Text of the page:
Battle of Ciudad Real

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Battle of Ciudad Real
Part of the Peninsular War
Date27 March 1809[1]
Location38°58′15″N 4°00′25″W / 38.97083°N 4.00694°W / 38.97083; -4.00694
Result Franco-Polish victory[1]
France French Empire
Poland Duchy of Warsaw
Spain Kingdom of Spain
Commanders and leaders
France Horace Sebastiani Spain Conde de Cartaojal
12,700[1] 12,500[1]
Casualties and losses
100[1] 3,000[1]
Peninsular war: Castile & Andalusia
Battle of Alba de Tormes at Tormes, on 26 November 1809
Battle of Ocaña at Ocaña, on 19 November 1809
Battle of Tamames at Tamames, on 18 October 1809
Battle of Almonacid at Almonacid, on 11 August 1809
Battle of Arzobispo at Arzobispo, on 8 August 1809
Battle of Talavera at Talavera, on 27–28 July 1809
Battle of Alcántara (1809) at Alcántara, on 14 May 1809
Battle of Medellín at Medellín, on 28 March 1809
Ciudad Real
Battle of Los Yébenes at Los Yébenes, on 24 March 1809
Battle of Miajadas at Miajadas, on 21 March 1809
Battle of Uclés (1809) at Uclés, on 13 January 1809
  current battle

The Battle of Ciudad Real was fought on 27 March 1809 and resulted in a French victory under General Sebastiani against the Spanish under General Conde de Cartojal.[1][2]


The Spanish campaign in early 1809 started with the Battle of Uclés.


French 4th Corps (with attached Polish division under general Valance) had to cross the bridge over the Guadiana River which was defended by the Spanish corps of Count Urbina Cartaojal. Polish lancers of the Legion of the Vistula under colonel Jan Konopka charged through the bridge taking it by surprise, then outflanked Spanish infantry and attacked it from behind as the main French and Polish forces crossed the bridge, and attacked the Spanish front lines.

The battle was over when undisciplined Spanish soldiers dispersed, and began to retreat in the direction of Santa Cruz. Józef Rudnicki, adjutant-major of the 4th Infantry Regiment of the Legion, described the battle in his diaries (spelling according to the original):

as soon as the French regiments of the 4th Corps met our division, we rushed immediately toward the Consuegra and Ciudad Real, before of which town we found the Spanish corps, waiting for us on good positions. We were outnumbered, but thanks to the rational orders of the general Sebastiani, in some od four hours on 27 March 1809 the Spaniards were defeated and dispersed. They were retreating in chaos toward Almagro, where the Order of Calatrava has its home, and toward the Santa Cruz de Mudela, and even further, into the Sierramorena Mountains.[3]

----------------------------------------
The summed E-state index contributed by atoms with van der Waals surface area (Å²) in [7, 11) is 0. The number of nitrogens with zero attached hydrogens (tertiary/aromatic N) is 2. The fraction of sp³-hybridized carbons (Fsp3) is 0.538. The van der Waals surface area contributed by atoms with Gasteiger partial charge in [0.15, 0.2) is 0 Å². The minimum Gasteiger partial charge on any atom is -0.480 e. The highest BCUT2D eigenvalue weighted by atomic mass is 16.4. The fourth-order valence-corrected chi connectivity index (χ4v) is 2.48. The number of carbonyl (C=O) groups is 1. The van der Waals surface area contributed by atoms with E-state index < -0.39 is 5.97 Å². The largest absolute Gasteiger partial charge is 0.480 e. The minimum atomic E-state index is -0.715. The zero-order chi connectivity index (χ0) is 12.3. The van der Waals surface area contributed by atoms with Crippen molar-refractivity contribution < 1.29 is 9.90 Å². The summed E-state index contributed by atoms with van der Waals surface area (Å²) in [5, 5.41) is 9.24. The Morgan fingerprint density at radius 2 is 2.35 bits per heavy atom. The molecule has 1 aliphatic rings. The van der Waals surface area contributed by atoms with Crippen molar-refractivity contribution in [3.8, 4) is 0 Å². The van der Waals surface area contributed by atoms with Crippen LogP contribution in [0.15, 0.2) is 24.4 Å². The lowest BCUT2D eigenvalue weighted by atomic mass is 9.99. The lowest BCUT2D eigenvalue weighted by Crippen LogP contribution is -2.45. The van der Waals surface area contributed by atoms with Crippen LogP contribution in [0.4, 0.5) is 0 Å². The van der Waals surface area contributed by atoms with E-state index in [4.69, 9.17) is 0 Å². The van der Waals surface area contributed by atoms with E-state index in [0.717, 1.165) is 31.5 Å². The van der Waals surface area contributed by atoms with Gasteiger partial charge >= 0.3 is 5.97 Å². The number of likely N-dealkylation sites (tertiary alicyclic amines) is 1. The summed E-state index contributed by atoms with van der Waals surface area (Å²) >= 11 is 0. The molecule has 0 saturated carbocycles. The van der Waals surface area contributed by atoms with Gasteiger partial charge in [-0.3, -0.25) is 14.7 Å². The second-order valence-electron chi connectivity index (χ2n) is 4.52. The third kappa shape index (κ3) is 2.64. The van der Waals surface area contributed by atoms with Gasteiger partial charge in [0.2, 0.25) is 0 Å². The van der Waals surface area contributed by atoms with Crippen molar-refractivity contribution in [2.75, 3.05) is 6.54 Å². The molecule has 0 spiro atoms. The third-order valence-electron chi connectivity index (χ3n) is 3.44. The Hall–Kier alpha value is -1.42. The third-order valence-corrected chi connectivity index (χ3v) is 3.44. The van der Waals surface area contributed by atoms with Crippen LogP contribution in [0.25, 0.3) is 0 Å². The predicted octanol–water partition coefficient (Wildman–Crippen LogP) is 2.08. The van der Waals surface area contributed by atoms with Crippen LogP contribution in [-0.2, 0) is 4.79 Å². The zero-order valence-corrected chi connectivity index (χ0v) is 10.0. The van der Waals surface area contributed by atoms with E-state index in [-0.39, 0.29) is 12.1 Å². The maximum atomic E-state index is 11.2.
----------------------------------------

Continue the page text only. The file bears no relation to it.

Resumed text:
The Spanish corps lost some 2000 men killed or wounded and many more were taken prisoner. After the battle the count of Cartojal was deprived of command for incompetency, and replaced by general Venegas, hero of the Spanish War of Independence, and later the viceroy of New Spain.


The Spanish campaign in early 1809 proceeded with the first Madrid offensive in the Battle of Medellín.

See also[edit]


  1. ^ a b c d e f g Bodart 1908, p. 394.
  2. ^ Esdaile 2003, p. 182.
  3. ^ Druk 1862, p. 64.


  • Bodart, Gaston (1908). Militär-historisches Kriegs-Lexikon (1618–1905). Retrieved 21 May 2021.
  • Druk (1862). Pismo zbiorowe wileńskie na rok 1862. W Druk. A.H. Kirkora.
  • Esdaile, Charles J. (2003). The Peninsular War. Palgrave MacMillan. ISBN 9781403962317. Retrieved 19 May 2021.

Further reading[edit]

  • Glover, Michael (2001). The Peninsular War 1807–1814. London: Penguin. ISBN 0-14-139041-7.
  • Kukiel, Marian (2001). Dzieje oręża polskiego w epoce napoleońskiej. Poznań 1912/repr. 1998. ISBN 83-86600-51-9.
  • Consuegra, Martín de; Gómez, A. J. (2009). Napoleón en La Mancha. La Ocupación francesa de Ciudad Real. 1809–1813. ISBN 978-1409282518.

External links[edit]

Preceded by
Battle of Los Yébenes
Napoleonic Wars
Battle of Ciudad Real
Succeeded by
First Battle of Porto